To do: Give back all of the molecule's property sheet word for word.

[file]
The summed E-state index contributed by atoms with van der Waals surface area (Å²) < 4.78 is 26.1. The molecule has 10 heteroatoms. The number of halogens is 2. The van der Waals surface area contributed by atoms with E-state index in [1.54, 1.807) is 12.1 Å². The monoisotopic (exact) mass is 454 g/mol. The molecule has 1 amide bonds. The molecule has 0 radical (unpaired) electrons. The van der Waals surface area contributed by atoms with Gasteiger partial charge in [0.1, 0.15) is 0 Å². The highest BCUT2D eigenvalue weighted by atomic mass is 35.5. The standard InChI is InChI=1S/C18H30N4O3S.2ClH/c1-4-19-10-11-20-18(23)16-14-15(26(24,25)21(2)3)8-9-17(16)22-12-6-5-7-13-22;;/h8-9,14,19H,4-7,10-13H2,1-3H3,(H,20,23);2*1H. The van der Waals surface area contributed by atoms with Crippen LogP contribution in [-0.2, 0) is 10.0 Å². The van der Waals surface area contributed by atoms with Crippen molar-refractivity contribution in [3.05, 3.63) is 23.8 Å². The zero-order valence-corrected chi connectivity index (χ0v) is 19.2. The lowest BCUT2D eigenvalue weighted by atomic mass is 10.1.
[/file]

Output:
The summed E-state index contributed by atoms with van der Waals surface area (Å²) < 4.78 is 26.1. The molecule has 10 heteroatoms. The number of halogens is 2. The van der Waals surface area contributed by atoms with E-state index in [1.54, 1.807) is 12.1 Å². The monoisotopic (exact) mass is 454 g/mol. The molecule has 1 amide bonds. The molecule has 0 radical (unpaired) electrons. The van der Waals surface area contributed by atoms with Gasteiger partial charge in [0.1, 0.15) is 0 Å². The highest BCUT2D eigenvalue weighted by atomic mass is 35.5. The standard InChI is InChI=1S/C18H30N4O3S.2ClH/c1-4-19-10-11-20-18(23)16-14-15(26(24,25)21(2)3)8-9-17(16)22-12-6-5-7-13-22;;/h8-9,14,19H,4-7,10-13H2,1-3H3,(H,20,23);2*1H. The van der Waals surface area contributed by atoms with Crippen LogP contribution in [-0.2, 0) is 10.0 Å². The van der Waals surface area contributed by atoms with Crippen molar-refractivity contribution in [3.05, 3.63) is 23.8 Å². The zero-order valence-corrected chi connectivity index (χ0v) is 19.2. The lowest BCUT2D eigenvalue weighted by atomic mass is 10.1.